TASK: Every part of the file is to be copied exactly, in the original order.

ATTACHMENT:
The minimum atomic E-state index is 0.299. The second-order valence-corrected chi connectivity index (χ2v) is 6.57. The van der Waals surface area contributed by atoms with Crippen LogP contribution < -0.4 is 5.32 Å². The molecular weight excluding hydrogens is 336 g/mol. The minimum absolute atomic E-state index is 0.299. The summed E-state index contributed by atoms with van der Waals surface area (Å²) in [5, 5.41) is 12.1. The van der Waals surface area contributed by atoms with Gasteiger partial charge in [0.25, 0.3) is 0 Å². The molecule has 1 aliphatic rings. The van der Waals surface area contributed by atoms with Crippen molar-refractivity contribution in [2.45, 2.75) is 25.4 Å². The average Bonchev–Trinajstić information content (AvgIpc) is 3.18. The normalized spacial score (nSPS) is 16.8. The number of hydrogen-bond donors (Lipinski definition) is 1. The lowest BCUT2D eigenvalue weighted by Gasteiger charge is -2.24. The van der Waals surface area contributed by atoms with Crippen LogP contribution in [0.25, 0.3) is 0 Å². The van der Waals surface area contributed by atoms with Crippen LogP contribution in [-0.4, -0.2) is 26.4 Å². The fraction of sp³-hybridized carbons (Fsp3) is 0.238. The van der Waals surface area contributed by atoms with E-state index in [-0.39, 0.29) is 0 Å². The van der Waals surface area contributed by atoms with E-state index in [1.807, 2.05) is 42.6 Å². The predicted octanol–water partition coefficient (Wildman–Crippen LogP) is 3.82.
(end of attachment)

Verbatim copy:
The minimum atomic E-state index is 0.299. The second-order valence-corrected chi connectivity index (χ2v) is 6.57. The van der Waals surface area contributed by atoms with Crippen LogP contribution < -0.4 is 5.32 Å². The molecular weight excluding hydrogens is 336 g/mol. The minimum absolute atomic E-state index is 0.299. The summed E-state index contributed by atoms with van der Waals surface area (Å²) in [5, 5.41) is 12.1. The van der Waals surface area contributed by atoms with Gasteiger partial charge in [0.25, 0.3) is 0 Å². The molecule has 1 aliphatic rings. The van der Waals surface area contributed by atoms with Crippen molar-refractivity contribution in [2.45, 2.75) is 25.4 Å². The average Bonchev–Trinajstić information content (AvgIpc) is 3.18. The normalized spacial score (nSPS) is 16.8. The number of hydrogen-bond donors (Lipinski definition) is 1. The lowest BCUT2D eigenvalue weighted by Gasteiger charge is -2.24. The van der Waals surface area contributed by atoms with Crippen LogP contribution in [0.25, 0.3) is 0 Å². The van der Waals surface area contributed by atoms with Crippen LogP contribution in [-0.4, -0.2) is 26.4 Å². The fraction of sp³-hybridized carbons (Fsp3) is 0.238. The van der Waals surface area contributed by atoms with E-state index in [-0.39, 0.29) is 0 Å². The van der Waals surface area contributed by atoms with E-state index in [1.807, 2.05) is 42.6 Å². The predicted octanol–water partition coefficient (Wildman–Crippen LogP) is 3.82.